3 Strategies to Slash Your Foodprint

The search for solutions to climate change is understandably focused on energy.  But sometimes it’s a bit myopic, particularly in relentlessly looking at the power sector.  Let me illustrate.

Dredging through the data from EDGAR I can see that power generation resulted in 11.4 Gt CO2e in 2010.  This is about a third of global CO2 emissions, or just under a quarter of total greenhouse gas emissions.

By contrast emissions from the food system are estimated to be 12.6 Gt CO2e, greater than from electricity.  Granted these emissions are much more complicated as they involve multiple gases, hard to estimate deforestation emissions and intricate pre and post production calculations.  Nonetheless they deserve more attention.

With that in mind, here a quick graphic highlighting three things an individual can do to tackle their own foodprint.

3 Stategies to Slash Your Foodprint

There is loads that can happen in industry to cut food emissions, but for an individuals it is about what you eat, your food wastage and to a lesser extent food miles.

Personally I think the best place to start is consider what you are wasting, because this is not just unnecessary emissions it is money in the bin.  In the US the average family spends $900 a year on food they waste, in the UK it’s £700 and in Australia it’s over $1,000.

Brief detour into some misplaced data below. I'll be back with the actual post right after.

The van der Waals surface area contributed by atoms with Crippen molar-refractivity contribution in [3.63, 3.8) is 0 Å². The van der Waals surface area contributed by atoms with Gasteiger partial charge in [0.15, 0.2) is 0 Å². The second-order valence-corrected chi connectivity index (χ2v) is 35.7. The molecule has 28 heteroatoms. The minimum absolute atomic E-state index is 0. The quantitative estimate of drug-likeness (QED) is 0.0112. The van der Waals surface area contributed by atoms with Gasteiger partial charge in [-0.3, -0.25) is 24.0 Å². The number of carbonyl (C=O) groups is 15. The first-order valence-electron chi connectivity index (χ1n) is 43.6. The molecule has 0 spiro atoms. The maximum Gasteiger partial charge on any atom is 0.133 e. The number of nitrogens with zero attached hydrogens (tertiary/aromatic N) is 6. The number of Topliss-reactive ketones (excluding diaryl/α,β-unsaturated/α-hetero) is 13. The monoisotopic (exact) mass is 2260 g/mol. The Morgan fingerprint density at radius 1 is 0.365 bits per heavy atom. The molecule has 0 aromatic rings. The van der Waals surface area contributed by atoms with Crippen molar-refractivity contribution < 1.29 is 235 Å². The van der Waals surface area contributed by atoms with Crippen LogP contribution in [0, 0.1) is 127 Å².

Check out our how to save money on food by wasting less video series for some inspiration.

  • OPatrick

    One caveat on food miles – consider who’s carbon emissions they are. If we buy Kenyan green beans for example is the footprint from the flight ours or the Kenyan farmer’s? The farmer’s footprint is likely to be well below our own and probably at a sustainable level. Given that for much of the last few decades we have been encouraging this kind of enterprise we should be wary of suddenly cutting off an income source without time for adaption and the producers may fairly argue that their footprints are low enough to justify these emissions.

    • Lindsay Wilson

      Indeed. If you click through to my piece on food miles you’ll see I add a similar caveat as follows:

      “Limiting the amount of flying food can be a way to help reduce food transport emissions, but you need to think about those decisions in the proper context. Both in terms of total emissions and economic impact. If you know the food you are eating is shipped in from a far, the chances are those food miles create relatively few carbon emissions while providing valuable income to farmers in Africa, South America and Asia.”